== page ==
Indeed, the most interesting story about Böse and Kuhlmann at Entebbe Airport would seem to be the story of how they ended up there, the decisions and the complications that brought these two West German revolutionaries half-way around the world. There elements of that to Entebbe, with the film providing disjointed flashbacks of their involvement in plotting the mission and training for the hijacking. However, these small flashbacks never provide a real sense of meaningful context for these characters in this situation.

To be fair to Entebbe, the film understands the absurdity of the situation. Characters repeatedly point out the horrific context for two German terrorists threatening to murder Israeli hostages. “I am not a Nazi!” Böse insists at one point in the film, almost as much to convince himself as anybody else. Nevertheless, the film draws attention to the cultural legacy of the Holocaust. One Palestinian terrorist insists that the Israeli’s are perpetuating a cycle of violence of which they were once victims. The Israeli government is horrified when the Israeli hostages are segregated.

Flights of fancy.

Perhaps the most effective sequence in the film has a Palestinian character calling out Böse for his comfortable terrorism tourism, the idea that he has chosen to leave a political stable democratic environment in order to become a revolutionary. There is a hypocrisy in that, a cynicism, a self-deception. Böse is an academic terrorist rather than a blood-thirsty revolutionary. He seems to be searching more for a genuine experience than for any concrete cause. “We must not just read books,” he advises his colleagues. “We must become them.” The film regards this view skeptically.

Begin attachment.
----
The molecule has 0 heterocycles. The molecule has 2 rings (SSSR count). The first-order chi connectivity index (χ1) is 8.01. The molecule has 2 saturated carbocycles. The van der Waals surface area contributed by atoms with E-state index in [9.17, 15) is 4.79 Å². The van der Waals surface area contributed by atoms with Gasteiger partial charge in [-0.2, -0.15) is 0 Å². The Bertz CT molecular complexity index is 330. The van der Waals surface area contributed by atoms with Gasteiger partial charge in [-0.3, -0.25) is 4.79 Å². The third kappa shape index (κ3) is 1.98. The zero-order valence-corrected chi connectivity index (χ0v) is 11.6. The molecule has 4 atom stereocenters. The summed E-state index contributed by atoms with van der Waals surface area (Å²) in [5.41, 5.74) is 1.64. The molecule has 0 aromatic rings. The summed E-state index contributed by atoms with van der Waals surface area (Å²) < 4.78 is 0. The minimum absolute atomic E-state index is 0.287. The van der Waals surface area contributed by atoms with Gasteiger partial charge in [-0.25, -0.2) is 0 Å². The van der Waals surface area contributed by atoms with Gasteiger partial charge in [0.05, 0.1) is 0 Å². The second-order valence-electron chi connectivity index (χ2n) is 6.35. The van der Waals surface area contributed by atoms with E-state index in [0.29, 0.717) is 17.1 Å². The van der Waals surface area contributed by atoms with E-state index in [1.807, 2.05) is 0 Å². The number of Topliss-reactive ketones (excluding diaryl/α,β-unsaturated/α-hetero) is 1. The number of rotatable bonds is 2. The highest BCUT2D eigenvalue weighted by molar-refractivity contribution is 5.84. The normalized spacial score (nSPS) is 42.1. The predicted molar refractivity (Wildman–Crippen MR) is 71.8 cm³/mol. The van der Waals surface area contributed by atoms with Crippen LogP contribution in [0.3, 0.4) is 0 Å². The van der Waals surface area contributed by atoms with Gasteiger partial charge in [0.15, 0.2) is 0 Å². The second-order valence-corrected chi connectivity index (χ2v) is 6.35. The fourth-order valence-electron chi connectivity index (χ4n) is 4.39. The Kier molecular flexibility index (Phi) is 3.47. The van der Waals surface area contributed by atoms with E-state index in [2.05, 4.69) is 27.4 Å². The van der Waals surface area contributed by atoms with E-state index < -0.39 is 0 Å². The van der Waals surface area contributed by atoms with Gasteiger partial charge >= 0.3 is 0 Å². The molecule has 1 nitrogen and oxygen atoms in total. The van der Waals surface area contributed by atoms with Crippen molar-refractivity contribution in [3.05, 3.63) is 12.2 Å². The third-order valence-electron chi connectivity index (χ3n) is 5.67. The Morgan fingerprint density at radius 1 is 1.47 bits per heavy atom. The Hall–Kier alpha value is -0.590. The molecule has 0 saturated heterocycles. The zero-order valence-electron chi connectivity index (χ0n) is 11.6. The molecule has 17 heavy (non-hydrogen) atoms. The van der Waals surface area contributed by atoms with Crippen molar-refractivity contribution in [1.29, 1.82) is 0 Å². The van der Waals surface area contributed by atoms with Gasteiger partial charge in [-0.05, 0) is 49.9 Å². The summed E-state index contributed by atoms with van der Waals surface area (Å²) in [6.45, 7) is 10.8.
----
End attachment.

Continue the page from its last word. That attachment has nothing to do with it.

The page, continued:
However, there is not enough of an interesting hook in that basic premise to sustain two hours of suspense and drama. Every time that Entebbe cuts to Böse and Kuhlmann, it is cutting away from more intriguing and compelling drama; the horrific mental instability of Idi Amin, the drills undertaken by the Israeli Defense Forces, the backroom political manoeuvring in Tel Aviv that may set the course of Israeli foreign policy for the next forty years. These are all interesting ways of approaching the crisis, but none get the room to breath or coalesce.

Who’s the Böse here?

Entebbe is very clear in what it wants to see, and gestures towards profound observations. José Padilha is not an especially subtle filmmaker, and there are repeated refrains within Entebbe that feel like they might have been lifted from one of Böse’s revolutionary texts. The most obvious, and almost obligatory, recurring theme is the idea that everybody in the film is a hostage in some form or another, that the passengers trapped in the airport are just more aware of their situation.